The Week in Internet News: Antitrust Investigations of Big Tech Heat Up

Playing monopoly: Antitrust investigations of large U.S. tech companies are launching, with 48 state attorneys general announcing a Google probe, reports. The focus is on Google’s alleged domination of online advertising. Meanwhile, the U.S. House of Representatives Judiciary Committee has asked Facebook, Amazon, Apple, and Google parent company Alphabet to turn over documents in its own antitrust probe, says. The House committee seems to be focused on Facebook’s and Google’s recent acquisitions, Amazon’s promotion of its own products, and other issues.

Broadband Island: Anacortes, Washington, on Fidalgo Island near Seattle, is building its own broadband network, notes. The city is using existing water lines to install fiber optic cable, and the service will cost residential customers $39 per month for 100 Mbps service and $69 for gigabit speeds.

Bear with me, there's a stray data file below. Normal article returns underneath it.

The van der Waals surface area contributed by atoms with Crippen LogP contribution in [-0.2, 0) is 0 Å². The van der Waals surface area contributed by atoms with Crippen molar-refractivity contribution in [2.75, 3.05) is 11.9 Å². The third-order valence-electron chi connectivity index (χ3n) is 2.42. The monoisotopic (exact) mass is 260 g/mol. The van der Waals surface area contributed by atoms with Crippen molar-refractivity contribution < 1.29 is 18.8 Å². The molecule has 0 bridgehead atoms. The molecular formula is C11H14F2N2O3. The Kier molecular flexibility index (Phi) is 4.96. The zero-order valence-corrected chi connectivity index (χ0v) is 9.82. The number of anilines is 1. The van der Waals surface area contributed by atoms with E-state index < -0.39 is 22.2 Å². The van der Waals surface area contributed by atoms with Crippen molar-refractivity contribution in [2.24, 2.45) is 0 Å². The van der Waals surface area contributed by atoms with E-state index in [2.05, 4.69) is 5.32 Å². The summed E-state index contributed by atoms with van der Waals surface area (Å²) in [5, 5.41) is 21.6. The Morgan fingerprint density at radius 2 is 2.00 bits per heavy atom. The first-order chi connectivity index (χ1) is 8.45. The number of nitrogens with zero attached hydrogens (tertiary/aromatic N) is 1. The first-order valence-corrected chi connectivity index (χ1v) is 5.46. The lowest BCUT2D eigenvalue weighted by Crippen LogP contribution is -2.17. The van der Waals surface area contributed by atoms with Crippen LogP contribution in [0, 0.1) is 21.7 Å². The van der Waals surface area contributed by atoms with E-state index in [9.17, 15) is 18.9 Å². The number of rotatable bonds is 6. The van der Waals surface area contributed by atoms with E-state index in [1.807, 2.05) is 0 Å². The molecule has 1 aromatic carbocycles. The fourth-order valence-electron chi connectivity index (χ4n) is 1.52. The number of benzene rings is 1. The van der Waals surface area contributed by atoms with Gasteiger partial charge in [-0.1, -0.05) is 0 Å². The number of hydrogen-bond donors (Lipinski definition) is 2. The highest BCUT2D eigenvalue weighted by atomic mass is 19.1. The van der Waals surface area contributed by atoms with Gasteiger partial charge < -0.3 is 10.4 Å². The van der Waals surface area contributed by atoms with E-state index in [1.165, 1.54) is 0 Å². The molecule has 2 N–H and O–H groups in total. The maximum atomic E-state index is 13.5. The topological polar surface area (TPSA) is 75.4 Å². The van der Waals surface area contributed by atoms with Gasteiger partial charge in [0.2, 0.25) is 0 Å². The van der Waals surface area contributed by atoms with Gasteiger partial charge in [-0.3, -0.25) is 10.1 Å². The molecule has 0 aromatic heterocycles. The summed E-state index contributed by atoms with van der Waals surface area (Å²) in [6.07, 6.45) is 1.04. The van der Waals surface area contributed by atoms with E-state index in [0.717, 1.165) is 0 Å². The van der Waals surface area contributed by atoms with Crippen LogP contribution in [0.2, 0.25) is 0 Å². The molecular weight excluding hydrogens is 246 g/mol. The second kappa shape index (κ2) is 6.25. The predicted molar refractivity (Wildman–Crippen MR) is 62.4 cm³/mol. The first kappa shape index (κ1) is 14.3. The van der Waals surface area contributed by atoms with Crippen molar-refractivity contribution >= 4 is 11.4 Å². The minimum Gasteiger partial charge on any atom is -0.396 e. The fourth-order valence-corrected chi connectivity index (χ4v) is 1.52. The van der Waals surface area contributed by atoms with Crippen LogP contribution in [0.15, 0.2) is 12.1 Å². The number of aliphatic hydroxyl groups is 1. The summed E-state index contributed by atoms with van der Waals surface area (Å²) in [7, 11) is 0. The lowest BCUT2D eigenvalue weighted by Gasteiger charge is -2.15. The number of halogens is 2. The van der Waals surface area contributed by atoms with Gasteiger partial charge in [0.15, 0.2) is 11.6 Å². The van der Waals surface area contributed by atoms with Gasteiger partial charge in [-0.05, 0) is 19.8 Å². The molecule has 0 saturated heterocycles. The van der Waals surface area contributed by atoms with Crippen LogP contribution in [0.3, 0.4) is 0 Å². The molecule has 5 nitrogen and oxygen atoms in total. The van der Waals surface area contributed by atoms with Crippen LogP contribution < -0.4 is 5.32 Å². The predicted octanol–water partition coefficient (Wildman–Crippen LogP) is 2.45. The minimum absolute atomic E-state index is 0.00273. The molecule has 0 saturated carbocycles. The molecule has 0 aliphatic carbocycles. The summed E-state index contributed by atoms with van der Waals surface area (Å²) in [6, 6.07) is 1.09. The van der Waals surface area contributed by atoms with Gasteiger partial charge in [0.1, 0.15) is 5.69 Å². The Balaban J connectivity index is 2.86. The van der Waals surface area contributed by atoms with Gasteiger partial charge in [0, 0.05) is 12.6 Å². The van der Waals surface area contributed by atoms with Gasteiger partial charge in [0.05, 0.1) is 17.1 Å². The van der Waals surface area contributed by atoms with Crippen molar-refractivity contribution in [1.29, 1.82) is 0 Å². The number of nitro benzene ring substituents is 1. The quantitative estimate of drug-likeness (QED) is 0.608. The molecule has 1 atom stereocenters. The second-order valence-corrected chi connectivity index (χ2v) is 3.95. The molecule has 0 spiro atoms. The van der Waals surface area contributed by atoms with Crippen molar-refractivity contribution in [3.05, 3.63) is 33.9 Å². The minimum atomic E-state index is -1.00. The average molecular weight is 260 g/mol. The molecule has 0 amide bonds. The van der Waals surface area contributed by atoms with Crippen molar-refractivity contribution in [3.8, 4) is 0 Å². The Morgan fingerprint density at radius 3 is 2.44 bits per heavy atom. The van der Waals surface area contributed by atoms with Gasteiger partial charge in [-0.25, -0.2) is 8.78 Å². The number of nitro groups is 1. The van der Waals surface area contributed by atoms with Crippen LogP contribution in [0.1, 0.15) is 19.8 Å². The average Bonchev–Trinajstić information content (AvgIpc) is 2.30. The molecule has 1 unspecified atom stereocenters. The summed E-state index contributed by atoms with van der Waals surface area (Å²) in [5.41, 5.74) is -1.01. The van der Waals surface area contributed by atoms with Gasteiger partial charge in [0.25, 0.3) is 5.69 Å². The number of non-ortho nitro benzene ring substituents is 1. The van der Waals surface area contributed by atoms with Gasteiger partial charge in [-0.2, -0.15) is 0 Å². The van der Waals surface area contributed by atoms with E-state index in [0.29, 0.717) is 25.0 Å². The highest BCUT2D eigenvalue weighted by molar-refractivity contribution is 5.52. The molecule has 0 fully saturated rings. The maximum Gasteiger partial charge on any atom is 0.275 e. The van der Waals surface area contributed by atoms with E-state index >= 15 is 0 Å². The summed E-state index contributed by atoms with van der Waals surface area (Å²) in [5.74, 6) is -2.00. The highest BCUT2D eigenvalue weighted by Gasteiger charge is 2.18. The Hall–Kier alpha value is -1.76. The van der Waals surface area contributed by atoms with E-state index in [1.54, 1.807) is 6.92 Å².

The Internet of Gasoline: Hackers are increasingly talking about ways to target Internet of Things connected gasoline pumps, ZDNet reports. It’s unclear whether hackers are targeting gas pumps as a way to get cheaper gas or for more destructive reasons. Smart electricity meters are also a target, with the goal of reducing bills, the story suggests.

Free the root: has an opinion piece focused on the Internet’s root and recent concerns about attacks by some nations on a free and open Internet. “The heavy casualties of the current rot at the root include an independent press, free speech, private property rights, open and competitive markets, innovation, along with any modicum of ethics, fairness, and common sense,” writes Greg Thomas, executive director of the Responsible Consumers Alliance.

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